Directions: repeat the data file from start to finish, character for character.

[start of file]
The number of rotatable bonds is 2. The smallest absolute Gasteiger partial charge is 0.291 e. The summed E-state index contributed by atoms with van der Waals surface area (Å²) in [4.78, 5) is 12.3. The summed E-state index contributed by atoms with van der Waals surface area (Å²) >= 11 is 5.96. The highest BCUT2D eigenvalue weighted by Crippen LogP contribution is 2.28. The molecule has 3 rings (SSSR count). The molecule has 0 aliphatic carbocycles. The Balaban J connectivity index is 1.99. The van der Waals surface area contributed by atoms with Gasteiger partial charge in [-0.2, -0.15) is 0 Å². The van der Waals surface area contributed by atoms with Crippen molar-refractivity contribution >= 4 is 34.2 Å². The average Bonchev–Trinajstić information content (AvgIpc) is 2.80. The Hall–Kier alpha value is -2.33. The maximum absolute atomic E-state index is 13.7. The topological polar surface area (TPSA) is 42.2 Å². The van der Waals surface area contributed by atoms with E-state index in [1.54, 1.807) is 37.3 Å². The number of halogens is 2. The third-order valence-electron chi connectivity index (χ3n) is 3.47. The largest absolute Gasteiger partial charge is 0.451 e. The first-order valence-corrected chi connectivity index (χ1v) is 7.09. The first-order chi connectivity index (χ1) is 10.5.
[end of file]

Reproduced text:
The number of rotatable bonds is 2. The smallest absolute Gasteiger partial charge is 0.291 e. The summed E-state index contributed by atoms with van der Waals surface area (Å²) in [4.78, 5) is 12.3. The summed E-state index contributed by atoms with van der Waals surface area (Å²) >= 11 is 5.96. The highest BCUT2D eigenvalue weighted by Crippen LogP contribution is 2.28. The molecule has 3 rings (SSSR count). The molecule has 0 aliphatic carbocycles. The Balaban J connectivity index is 1.99. The van der Waals surface area contributed by atoms with Gasteiger partial charge in [-0.2, -0.15) is 0 Å². The van der Waals surface area contributed by atoms with Crippen molar-refractivity contribution >= 4 is 34.2 Å². The average Bonchev–Trinajstić information content (AvgIpc) is 2.80. The Hall–Kier alpha value is -2.33. The maximum absolute atomic E-state index is 13.7. The topological polar surface area (TPSA) is 42.2 Å². The van der Waals surface area contributed by atoms with E-state index in [1.54, 1.807) is 37.3 Å². The number of halogens is 2. The third-order valence-electron chi connectivity index (χ3n) is 3.47. The largest absolute Gasteiger partial charge is 0.451 e. The first-order valence-corrected chi connectivity index (χ1v) is 7.09. The first-order chi connectivity index (χ1) is 10.5.